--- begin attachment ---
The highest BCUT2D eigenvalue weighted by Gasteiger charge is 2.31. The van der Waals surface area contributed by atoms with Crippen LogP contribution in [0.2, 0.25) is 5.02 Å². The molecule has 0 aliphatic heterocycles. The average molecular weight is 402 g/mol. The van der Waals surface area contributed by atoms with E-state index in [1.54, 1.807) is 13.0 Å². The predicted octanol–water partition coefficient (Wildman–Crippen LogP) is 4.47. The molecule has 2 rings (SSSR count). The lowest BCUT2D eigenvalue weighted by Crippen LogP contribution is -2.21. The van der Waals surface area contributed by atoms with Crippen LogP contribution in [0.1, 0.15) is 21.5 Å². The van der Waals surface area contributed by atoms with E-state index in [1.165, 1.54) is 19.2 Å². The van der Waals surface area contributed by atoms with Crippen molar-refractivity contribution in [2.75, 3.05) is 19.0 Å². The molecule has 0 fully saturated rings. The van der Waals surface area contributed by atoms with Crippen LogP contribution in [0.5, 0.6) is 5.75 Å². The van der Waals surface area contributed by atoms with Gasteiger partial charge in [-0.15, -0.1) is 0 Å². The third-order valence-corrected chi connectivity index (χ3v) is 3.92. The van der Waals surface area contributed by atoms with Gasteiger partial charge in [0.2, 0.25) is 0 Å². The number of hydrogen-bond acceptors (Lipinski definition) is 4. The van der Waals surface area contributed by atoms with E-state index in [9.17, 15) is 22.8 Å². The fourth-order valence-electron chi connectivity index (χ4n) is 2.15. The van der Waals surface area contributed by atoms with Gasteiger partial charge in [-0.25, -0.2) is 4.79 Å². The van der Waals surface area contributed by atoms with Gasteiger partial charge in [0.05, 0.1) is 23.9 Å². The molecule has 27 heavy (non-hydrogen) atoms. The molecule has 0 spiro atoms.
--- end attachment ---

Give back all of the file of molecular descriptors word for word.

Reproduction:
The highest BCUT2D eigenvalue weighted by Gasteiger charge is 2.31. The van der Waals surface area contributed by atoms with Crippen LogP contribution in [0.2, 0.25) is 5.02 Å². The molecule has 0 aliphatic heterocycles. The average molecular weight is 402 g/mol. The van der Waals surface area contributed by atoms with E-state index in [1.54, 1.807) is 13.0 Å². The predicted octanol–water partition coefficient (Wildman–Crippen LogP) is 4.47. The molecule has 2 rings (SSSR count). The lowest BCUT2D eigenvalue weighted by Crippen LogP contribution is -2.21. The van der Waals surface area contributed by atoms with Crippen LogP contribution in [0.1, 0.15) is 21.5 Å². The van der Waals surface area contributed by atoms with E-state index in [1.165, 1.54) is 19.2 Å². The van der Waals surface area contributed by atoms with Crippen molar-refractivity contribution in [2.75, 3.05) is 19.0 Å². The molecule has 0 fully saturated rings. The van der Waals surface area contributed by atoms with Crippen LogP contribution in [0.5, 0.6) is 5.75 Å². The van der Waals surface area contributed by atoms with Gasteiger partial charge in [-0.15, -0.1) is 0 Å². The third-order valence-corrected chi connectivity index (χ3v) is 3.92. The van der Waals surface area contributed by atoms with Gasteiger partial charge in [0.2, 0.25) is 0 Å². The number of hydrogen-bond acceptors (Lipinski definition) is 4. The van der Waals surface area contributed by atoms with E-state index in [9.17, 15) is 22.8 Å². The fourth-order valence-electron chi connectivity index (χ4n) is 2.15. The van der Waals surface area contributed by atoms with Gasteiger partial charge in [-0.25, -0.2) is 4.79 Å². The van der Waals surface area contributed by atoms with Gasteiger partial charge in [0.05, 0.1) is 23.9 Å². The molecule has 27 heavy (non-hydrogen) atoms. The molecule has 0 spiro atoms.